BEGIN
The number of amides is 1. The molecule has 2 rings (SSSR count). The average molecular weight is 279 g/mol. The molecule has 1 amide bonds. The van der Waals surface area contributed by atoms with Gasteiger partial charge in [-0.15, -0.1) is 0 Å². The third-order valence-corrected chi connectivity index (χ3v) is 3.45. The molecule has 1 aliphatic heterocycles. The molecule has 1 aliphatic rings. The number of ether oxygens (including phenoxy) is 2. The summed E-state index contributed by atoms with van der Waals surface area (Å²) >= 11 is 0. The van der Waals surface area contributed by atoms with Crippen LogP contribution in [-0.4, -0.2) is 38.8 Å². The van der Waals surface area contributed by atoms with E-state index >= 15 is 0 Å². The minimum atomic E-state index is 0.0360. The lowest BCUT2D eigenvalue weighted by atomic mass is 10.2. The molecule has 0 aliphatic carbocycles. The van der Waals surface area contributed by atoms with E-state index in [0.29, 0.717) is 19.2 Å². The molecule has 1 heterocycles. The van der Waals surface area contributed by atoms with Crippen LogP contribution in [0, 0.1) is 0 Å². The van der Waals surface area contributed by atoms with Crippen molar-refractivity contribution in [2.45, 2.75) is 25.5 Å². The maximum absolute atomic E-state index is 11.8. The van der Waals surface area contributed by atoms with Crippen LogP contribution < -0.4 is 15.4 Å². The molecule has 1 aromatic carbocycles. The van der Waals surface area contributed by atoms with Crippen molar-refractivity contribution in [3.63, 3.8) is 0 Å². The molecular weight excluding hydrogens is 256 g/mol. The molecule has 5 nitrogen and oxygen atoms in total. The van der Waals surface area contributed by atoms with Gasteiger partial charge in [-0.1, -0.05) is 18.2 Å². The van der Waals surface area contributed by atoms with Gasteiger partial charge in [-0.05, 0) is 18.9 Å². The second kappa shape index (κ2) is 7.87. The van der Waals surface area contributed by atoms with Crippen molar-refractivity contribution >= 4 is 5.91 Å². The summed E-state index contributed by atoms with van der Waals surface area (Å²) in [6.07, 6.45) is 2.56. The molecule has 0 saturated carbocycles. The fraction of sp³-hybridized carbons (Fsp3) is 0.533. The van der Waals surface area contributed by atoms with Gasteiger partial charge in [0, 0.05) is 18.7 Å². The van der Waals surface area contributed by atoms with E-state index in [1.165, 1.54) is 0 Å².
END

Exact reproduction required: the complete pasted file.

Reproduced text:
The number of amides is 1. The molecule has 2 rings (SSSR count). The average molecular weight is 279 g/mol. The molecule has 1 amide bonds. The van der Waals surface area contributed by atoms with Gasteiger partial charge in [-0.15, -0.1) is 0 Å². The third-order valence-corrected chi connectivity index (χ3v) is 3.45. The molecule has 1 aliphatic heterocycles. The molecule has 1 aliphatic rings. The number of ether oxygens (including phenoxy) is 2. The summed E-state index contributed by atoms with van der Waals surface area (Å²) >= 11 is 0. The van der Waals surface area contributed by atoms with Crippen LogP contribution in [-0.4, -0.2) is 38.8 Å². The van der Waals surface area contributed by atoms with E-state index >= 15 is 0 Å². The minimum atomic E-state index is 0.0360. The lowest BCUT2D eigenvalue weighted by atomic mass is 10.2. The molecule has 0 aliphatic carbocycles. The van der Waals surface area contributed by atoms with E-state index in [0.29, 0.717) is 19.2 Å². The molecule has 1 heterocycles. The van der Waals surface area contributed by atoms with Crippen LogP contribution in [0, 0.1) is 0 Å². The van der Waals surface area contributed by atoms with Crippen molar-refractivity contribution in [2.45, 2.75) is 25.5 Å². The maximum absolute atomic E-state index is 11.8. The van der Waals surface area contributed by atoms with Crippen LogP contribution < -0.4 is 15.4 Å². The molecule has 1 aromatic carbocycles. The van der Waals surface area contributed by atoms with Crippen molar-refractivity contribution in [3.63, 3.8) is 0 Å². The molecular weight excluding hydrogens is 256 g/mol. The molecule has 5 nitrogen and oxygen atoms in total. The van der Waals surface area contributed by atoms with Gasteiger partial charge in [-0.1, -0.05) is 18.2 Å². The van der Waals surface area contributed by atoms with Gasteiger partial charge in [-0.05, 0) is 18.9 Å². The second kappa shape index (κ2) is 7.87. The van der Waals surface area contributed by atoms with Crippen molar-refractivity contribution >= 4 is 5.91 Å². The summed E-state index contributed by atoms with van der Waals surface area (Å²) in [6.07, 6.45) is 2.56. The molecule has 0 saturated carbocycles. The fraction of sp³-hybridized carbons (Fsp3) is 0.533. The van der Waals surface area contributed by atoms with Gasteiger partial charge in [0, 0.05) is 18.7 Å². The van der Waals surface area contributed by atoms with E-state index in [1.165, 1.54) is 0 Å².